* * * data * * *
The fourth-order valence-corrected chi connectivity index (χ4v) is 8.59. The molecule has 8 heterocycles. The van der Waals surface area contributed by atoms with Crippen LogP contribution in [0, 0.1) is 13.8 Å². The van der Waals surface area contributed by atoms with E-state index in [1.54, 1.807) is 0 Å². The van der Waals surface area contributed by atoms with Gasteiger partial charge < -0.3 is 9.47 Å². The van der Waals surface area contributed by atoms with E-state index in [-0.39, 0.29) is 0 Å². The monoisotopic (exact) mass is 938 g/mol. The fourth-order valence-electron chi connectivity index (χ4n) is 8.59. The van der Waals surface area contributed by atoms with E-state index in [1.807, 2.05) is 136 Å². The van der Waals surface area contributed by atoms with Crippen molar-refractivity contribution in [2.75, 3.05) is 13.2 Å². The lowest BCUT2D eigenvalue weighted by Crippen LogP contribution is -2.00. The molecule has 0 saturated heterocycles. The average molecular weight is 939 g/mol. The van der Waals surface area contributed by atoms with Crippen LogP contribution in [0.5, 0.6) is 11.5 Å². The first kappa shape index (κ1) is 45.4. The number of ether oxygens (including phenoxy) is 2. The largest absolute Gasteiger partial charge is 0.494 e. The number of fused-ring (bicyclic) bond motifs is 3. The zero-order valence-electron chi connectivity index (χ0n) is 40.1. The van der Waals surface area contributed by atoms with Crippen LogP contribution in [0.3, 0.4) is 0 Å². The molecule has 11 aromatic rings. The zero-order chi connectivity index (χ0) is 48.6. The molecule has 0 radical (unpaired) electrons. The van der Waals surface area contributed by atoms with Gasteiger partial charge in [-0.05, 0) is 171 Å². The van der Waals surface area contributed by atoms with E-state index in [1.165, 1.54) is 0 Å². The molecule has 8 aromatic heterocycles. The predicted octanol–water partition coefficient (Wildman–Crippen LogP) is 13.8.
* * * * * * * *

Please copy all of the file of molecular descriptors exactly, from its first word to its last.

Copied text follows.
The fourth-order valence-corrected chi connectivity index (χ4v) is 8.59. The molecule has 8 heterocycles. The van der Waals surface area contributed by atoms with Crippen LogP contribution in [0, 0.1) is 13.8 Å². The van der Waals surface area contributed by atoms with E-state index in [1.54, 1.807) is 0 Å². The van der Waals surface area contributed by atoms with Gasteiger partial charge < -0.3 is 9.47 Å². The van der Waals surface area contributed by atoms with E-state index in [-0.39, 0.29) is 0 Å². The monoisotopic (exact) mass is 938 g/mol. The fourth-order valence-electron chi connectivity index (χ4n) is 8.59. The van der Waals surface area contributed by atoms with E-state index in [1.807, 2.05) is 136 Å². The van der Waals surface area contributed by atoms with Crippen molar-refractivity contribution in [2.75, 3.05) is 13.2 Å². The lowest BCUT2D eigenvalue weighted by Crippen LogP contribution is -2.00. The molecule has 0 saturated heterocycles. The average molecular weight is 939 g/mol. The van der Waals surface area contributed by atoms with Crippen LogP contribution in [0.5, 0.6) is 11.5 Å². The first kappa shape index (κ1) is 45.4. The number of ether oxygens (including phenoxy) is 2. The largest absolute Gasteiger partial charge is 0.494 e. The number of fused-ring (bicyclic) bond motifs is 3. The zero-order valence-electron chi connectivity index (χ0n) is 40.1. The van der Waals surface area contributed by atoms with Crippen LogP contribution in [0.3, 0.4) is 0 Å². The molecule has 11 aromatic rings. The zero-order chi connectivity index (χ0) is 48.6. The molecule has 0 radical (unpaired) electrons. The van der Waals surface area contributed by atoms with Gasteiger partial charge in [-0.05, 0) is 171 Å². The van der Waals surface area contributed by atoms with E-state index in [1.165, 1.54) is 0 Å². The molecule has 8 aromatic heterocycles. The predicted octanol–water partition coefficient (Wildman–Crippen LogP) is 13.8.